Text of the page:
Basic Knowledge Basics of autonomous driving: Part 6
Autonomous vehicles are expected to reduce the number of accidents in the future significantly. However, there is a risk of moral dilemmas and the problem of different prioritization depending on the respective origin.
When we take the wheel of a car, all we often think about is where we are going, how long the journey will probably take, and which route will cause the least amount of traffic jams. Something unforeseen may happen on our trip. In that case, we have to react accordingly - for example, if a car takes our right of way or a child runs onto the road. We can - based on the situation and our experience - decide quickly to take action to minimize the danger as much as possible, either by stepping on the brakes or by taking evasive action to avoid a collision.
Thanks to advanced 3D imaging technology (LiDAR and ToF), as well as data from infrastructure and other road users in the vicinity (via V2V/V2I communication), autonomous vehicles can avert potential hazards more efficiently than human drivers. The misjudgments we all make - no matter how much experience we have - and the possibility of distraction at the wrong time are eliminated.
Vehicle manufacturers, their tier-one suppliers, and chip manufacturers are investing heavily in the design and development of hardware that will make autonomous driving possible in the future. As systems progress and the degree of autonomy increases, we need to discuss new ethical issues that affect road users, legislators, and the industry as a whole.
For instance, an important issue is how AI (artificial intelligence) technology, which will part of the next generation of vehicles, deals with different accident scenarios - especially the decision in situations where damage cannot be avoided.
Life or death
Numerous situations are conceivable. For example, imagine that the vehicle has to decide whether to collide with a bus that has hit the opposite lane and there are many people in it, or to swerve onto the sidewalk and run over a mother and child. How should it react? This scenario is extreme, but not inevitable, so the vehicle's algorithms must be able to deal with it and find a solution immediately.
Germany seems to have been the most proactive in addressing these problems so far and has already developed an ethical code of conduct for autonomous vehicles. In 2017, the Ethics Commission of the Federal Ministry of Transport and Digital Infrastructure produced a comprehensive report on automated and connected driving. This report explains how autonomous vehicles should react in seemingly hopeless situations, such as the one just described. It states that the protection of human life has the highest priority when weighing up legally protected interests. For this reason, systems must be programmed to accept damage to animals or property in cases of doubt if this can prevent personal injury.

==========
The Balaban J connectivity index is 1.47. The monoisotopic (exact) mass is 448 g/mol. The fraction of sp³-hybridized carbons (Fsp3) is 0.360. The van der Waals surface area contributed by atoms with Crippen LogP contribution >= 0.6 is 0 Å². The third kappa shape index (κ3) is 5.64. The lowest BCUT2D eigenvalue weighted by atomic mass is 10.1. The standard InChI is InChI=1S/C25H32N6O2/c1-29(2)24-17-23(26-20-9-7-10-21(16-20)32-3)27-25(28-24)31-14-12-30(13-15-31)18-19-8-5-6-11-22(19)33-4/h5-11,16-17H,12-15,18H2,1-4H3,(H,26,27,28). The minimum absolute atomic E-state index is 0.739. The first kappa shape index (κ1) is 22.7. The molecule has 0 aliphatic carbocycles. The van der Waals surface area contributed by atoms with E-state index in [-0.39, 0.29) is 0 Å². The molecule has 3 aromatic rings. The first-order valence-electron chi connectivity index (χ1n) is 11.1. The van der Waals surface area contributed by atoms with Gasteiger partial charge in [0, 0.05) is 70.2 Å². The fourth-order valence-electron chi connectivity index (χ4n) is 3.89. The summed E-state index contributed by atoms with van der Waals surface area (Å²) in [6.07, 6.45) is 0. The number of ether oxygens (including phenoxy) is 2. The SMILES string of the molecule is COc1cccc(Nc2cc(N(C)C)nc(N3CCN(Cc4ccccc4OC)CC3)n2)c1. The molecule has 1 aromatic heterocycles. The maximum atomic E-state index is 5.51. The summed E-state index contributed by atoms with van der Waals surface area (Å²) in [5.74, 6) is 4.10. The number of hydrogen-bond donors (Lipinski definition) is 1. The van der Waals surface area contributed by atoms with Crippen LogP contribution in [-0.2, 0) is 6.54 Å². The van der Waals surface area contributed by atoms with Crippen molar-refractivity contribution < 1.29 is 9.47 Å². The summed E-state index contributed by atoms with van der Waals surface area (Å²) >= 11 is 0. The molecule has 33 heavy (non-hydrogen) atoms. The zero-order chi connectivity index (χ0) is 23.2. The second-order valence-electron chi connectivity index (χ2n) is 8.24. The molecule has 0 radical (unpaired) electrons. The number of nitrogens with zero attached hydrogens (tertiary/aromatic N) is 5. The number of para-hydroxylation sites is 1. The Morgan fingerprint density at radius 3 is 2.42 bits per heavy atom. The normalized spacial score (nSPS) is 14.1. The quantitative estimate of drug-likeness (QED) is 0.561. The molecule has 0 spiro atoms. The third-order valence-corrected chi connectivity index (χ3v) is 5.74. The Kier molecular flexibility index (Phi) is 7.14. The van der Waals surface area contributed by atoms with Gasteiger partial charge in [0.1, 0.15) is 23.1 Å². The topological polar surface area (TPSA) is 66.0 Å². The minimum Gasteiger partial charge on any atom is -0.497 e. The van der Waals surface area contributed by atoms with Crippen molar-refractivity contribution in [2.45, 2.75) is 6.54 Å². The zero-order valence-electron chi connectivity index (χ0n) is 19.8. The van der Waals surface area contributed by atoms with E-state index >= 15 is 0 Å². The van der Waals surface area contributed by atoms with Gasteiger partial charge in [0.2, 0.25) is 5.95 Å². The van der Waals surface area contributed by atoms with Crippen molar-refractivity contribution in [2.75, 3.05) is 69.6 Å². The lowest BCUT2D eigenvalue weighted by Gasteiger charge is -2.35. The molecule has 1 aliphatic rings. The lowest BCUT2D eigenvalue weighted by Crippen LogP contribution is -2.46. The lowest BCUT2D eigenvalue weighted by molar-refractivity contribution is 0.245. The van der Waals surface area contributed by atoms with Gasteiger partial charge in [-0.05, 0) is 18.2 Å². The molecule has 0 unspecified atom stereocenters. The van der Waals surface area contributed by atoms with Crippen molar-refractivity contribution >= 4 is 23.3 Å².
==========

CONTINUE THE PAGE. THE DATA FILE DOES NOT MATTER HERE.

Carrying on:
This hierarchical approach, in which humans are at the top and inanimate objects at the bottom, could be implemented universally in the future. This would place greater emphasis on the vulnerability of road users - for example, first pedestrians, then cyclists, then cars with occupants, and finally trucks.
In the German model, in the event of an unavoidable accident, no distinction based on age, gender, or physical or mental condition would be allowed, and it would also be forbidden to set off potential victims against each other. In a situation where a collision with people cannot be prevented, the system would have to take action to minimize the adverse effects (i.e., the number of fatalities).
This egalitarian approach may not be supported in other regions because other parts of the world have different priorities. In a survey, researchers at MIT investigated how vehicles in various markets across the globe prioritize the safety of specific groups. The "Moral Machine Experiment" has collected feedback from over 2 million people in 200 different countries.
The results show, as expected, a consensus: Preferably people are saved instead of animals, many instead of few and young instead of old. However, individual regional differences became apparent. For example, while there was a strong tendency almost everywhere in the world to protect young people rather than the elderly, in countries in the Far East, the elderly were given priority. Based on this, central AI algorithms in autonomous vehicles may need to be adapted to take into account international cultural/ethical implications.
Who is responsible?
An area where clarity is also needed is the question: Who is responsible for an accident? This could be the car manufacturer, the software company that developed the AI algorithms, the telecommunications service provider responsible for V2V/V2I communications, or any other party involved in any way in the development of the vehicle or operation of the supporting infrastructure. Despite the complexity and the difficulties mentioned above in investigations, autonomous vehicles offer a crucial advantage in answering any question asked: the amount of data they record about their environment and operational parameters before an incident occurs.
California authorities already require companies with autonomous test vehicles to transmit data from the integrated sensors to the Department of Motor Vehicles for 30 seconds before each accident. This makes it easier to reconstruct incidents and determine who is responsible.
The aim is for autonomous technology to eliminate or at least reduce accidents to almost zero in the future. This is more likely to happen if there are only autonomous vehicles on our roads that communicate with each other. But even then, programming errors, service interruptions, the threat of hackers and various other things can still endanger the safety of road users.
This article was first published in German by next-mobility.news.